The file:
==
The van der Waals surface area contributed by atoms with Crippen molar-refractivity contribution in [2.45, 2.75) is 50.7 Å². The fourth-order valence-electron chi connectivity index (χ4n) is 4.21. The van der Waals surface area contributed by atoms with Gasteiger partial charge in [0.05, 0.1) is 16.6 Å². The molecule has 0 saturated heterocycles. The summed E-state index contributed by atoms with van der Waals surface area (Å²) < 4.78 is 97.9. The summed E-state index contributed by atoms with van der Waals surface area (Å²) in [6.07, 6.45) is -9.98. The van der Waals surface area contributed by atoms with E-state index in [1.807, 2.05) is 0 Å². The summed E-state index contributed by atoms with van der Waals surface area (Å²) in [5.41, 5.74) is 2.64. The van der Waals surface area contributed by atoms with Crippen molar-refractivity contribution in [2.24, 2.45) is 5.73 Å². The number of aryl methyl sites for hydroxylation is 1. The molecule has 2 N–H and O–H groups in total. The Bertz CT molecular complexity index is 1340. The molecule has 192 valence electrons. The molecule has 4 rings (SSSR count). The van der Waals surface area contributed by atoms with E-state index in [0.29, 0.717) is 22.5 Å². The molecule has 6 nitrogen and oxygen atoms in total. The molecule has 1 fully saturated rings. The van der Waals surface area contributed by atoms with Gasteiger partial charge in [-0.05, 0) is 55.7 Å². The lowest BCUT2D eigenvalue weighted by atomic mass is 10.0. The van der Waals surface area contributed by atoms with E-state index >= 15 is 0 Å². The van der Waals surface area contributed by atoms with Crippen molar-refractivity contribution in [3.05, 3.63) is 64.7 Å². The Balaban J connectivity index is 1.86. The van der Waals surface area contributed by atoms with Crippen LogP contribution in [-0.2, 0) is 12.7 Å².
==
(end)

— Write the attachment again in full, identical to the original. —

The van der Waals surface area contributed by atoms with Crippen molar-refractivity contribution in [2.45, 2.75) is 50.7 Å². The fourth-order valence-electron chi connectivity index (χ4n) is 4.21. The van der Waals surface area contributed by atoms with Gasteiger partial charge in [0.05, 0.1) is 16.6 Å². The molecule has 0 saturated heterocycles. The summed E-state index contributed by atoms with van der Waals surface area (Å²) < 4.78 is 97.9. The summed E-state index contributed by atoms with van der Waals surface area (Å²) in [6.07, 6.45) is -9.98. The van der Waals surface area contributed by atoms with E-state index in [1.807, 2.05) is 0 Å². The summed E-state index contributed by atoms with van der Waals surface area (Å²) in [5.41, 5.74) is 2.64. The van der Waals surface area contributed by atoms with Crippen molar-refractivity contribution in [2.24, 2.45) is 5.73 Å². The number of aryl methyl sites for hydroxylation is 1. The molecule has 2 N–H and O–H groups in total. The Bertz CT molecular complexity index is 1340. The molecule has 192 valence electrons. The molecule has 4 rings (SSSR count). The van der Waals surface area contributed by atoms with E-state index in [0.29, 0.717) is 22.5 Å². The molecule has 6 nitrogen and oxygen atoms in total. The molecule has 1 fully saturated rings. The van der Waals surface area contributed by atoms with Gasteiger partial charge in [-0.05, 0) is 55.7 Å². The lowest BCUT2D eigenvalue weighted by atomic mass is 10.0. The van der Waals surface area contributed by atoms with E-state index >= 15 is 0 Å². The van der Waals surface area contributed by atoms with Crippen molar-refractivity contribution in [3.05, 3.63) is 64.7 Å². The Balaban J connectivity index is 1.86. The van der Waals surface area contributed by atoms with Crippen LogP contribution in [-0.2, 0) is 12.7 Å².